By Barbara Mitchell
Q: I do a lot of conference calls, and I find it hard to speak up and be heard. What can I do to be a more active participant?
A: Like so many things, a successful conference call requires planning and careful execution. The success of the call depends heavily on the organizer, but often, no one takes the time to plan the call.
Since many people work remotely or—especially in associations—interact with volunteers or other external team members, conference calls can be daily occurrences. Sometimes they even happen spontaneously. I've been in situations where a few people are meeting and suddenly decide to conference in another team member who has no idea the call is coming or what it's about—making it much harder for that person to contribute and for the call to be productive.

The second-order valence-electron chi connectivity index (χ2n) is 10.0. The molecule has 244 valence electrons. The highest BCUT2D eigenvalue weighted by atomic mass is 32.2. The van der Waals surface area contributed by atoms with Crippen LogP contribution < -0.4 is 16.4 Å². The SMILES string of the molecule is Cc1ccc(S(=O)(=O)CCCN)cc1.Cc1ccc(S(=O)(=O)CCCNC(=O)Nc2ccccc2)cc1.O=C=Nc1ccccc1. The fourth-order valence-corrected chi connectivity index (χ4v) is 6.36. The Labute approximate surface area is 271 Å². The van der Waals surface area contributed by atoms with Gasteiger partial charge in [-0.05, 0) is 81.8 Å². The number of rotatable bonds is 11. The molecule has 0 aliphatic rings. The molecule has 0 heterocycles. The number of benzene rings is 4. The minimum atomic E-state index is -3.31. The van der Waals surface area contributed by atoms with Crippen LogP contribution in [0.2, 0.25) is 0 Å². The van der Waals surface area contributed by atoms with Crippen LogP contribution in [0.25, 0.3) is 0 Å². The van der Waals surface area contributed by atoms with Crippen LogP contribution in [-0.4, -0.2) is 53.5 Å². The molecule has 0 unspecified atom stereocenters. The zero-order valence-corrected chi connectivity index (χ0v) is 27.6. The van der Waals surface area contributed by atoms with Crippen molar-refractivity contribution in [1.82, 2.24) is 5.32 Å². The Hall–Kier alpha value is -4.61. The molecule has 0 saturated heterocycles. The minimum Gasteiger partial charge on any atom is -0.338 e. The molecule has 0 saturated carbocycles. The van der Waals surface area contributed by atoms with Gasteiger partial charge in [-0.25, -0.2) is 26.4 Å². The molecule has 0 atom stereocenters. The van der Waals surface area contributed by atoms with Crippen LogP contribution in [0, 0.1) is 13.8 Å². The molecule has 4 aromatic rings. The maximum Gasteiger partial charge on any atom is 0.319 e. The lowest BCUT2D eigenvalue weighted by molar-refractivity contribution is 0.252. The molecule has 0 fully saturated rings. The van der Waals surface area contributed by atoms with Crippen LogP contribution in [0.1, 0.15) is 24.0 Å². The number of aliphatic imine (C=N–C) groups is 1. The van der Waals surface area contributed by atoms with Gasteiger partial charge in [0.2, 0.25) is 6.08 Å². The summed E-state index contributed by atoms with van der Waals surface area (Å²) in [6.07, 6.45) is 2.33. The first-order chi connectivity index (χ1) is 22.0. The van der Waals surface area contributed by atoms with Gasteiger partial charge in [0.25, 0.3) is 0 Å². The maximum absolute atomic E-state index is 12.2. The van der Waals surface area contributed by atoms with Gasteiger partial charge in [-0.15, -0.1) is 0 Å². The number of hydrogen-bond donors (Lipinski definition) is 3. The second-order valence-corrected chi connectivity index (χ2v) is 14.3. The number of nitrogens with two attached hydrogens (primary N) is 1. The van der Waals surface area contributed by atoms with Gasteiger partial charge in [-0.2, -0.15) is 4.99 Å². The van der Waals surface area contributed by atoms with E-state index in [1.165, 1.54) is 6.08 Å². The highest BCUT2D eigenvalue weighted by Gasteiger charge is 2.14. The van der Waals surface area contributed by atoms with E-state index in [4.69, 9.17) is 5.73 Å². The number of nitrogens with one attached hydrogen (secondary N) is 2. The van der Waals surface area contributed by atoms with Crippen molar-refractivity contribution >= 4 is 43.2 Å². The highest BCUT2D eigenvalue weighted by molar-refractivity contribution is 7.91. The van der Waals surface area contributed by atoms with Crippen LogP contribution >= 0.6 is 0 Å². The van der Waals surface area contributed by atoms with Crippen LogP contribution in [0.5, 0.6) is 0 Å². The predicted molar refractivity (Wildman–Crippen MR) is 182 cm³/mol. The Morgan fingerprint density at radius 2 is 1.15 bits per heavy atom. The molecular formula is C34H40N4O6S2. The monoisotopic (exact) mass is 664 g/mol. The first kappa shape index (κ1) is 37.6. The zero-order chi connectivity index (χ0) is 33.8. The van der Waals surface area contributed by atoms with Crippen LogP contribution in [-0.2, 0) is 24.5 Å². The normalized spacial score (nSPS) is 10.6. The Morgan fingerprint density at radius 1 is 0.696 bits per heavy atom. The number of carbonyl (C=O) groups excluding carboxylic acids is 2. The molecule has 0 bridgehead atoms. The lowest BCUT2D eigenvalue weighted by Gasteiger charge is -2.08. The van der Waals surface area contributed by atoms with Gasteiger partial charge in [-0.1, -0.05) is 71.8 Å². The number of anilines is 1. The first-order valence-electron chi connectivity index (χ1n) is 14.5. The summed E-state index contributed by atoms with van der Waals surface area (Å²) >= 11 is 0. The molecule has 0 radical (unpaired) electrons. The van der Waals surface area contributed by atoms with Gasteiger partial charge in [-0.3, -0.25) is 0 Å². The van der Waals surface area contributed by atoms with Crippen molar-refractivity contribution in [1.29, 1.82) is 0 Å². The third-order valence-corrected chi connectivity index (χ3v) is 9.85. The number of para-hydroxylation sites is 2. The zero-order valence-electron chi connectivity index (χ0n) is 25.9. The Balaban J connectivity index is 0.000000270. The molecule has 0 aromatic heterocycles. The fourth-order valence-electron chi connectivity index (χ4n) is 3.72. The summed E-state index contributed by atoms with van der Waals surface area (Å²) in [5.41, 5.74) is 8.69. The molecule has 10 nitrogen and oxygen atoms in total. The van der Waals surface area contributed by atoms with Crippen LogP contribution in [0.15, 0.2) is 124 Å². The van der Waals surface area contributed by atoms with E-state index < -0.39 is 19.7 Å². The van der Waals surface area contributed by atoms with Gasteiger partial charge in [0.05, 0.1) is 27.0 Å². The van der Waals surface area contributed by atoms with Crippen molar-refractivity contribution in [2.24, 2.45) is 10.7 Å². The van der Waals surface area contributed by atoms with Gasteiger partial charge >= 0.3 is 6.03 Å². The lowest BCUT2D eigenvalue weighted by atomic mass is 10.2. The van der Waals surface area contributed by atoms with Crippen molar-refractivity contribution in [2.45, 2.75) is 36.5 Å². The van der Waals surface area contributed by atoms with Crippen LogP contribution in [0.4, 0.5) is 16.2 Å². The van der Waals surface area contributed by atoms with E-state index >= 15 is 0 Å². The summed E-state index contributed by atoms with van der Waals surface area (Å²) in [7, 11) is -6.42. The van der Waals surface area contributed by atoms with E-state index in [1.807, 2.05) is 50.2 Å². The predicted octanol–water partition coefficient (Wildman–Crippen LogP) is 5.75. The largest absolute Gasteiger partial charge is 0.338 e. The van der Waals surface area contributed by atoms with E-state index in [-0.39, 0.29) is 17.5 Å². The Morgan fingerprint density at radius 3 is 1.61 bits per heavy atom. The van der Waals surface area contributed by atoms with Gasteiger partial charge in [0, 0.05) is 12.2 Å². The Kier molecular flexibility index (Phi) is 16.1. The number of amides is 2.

Ideally, just as if you were planning an in-person meeting, you should create an agenda, set timeframes for agenda items, and make sure the right people are on the call. Four is the optimal number of participants, but that may be unrealistic if you have a large team.
Since many people work remotely or—especially in associations—interact with volunteers or other external team members, conference calls can be daily occurrences.
Even if you're on a call with a large number of participants and the organizer has done little or no preparation other than to set up the call, there are some things you can do to model good conference call behavior.
Speaking up to get your point across takes courage and some practice, but if you follow these tips you should find that you’ll have more successful conference calls.
Barbara Mitchell is a human resources and management consultant and author of The Big Book of HR and The Essential Workplace Conflict Handbook. Do you have a question you'd like her to answer in "Ask the Expert"? Send it to [email protected].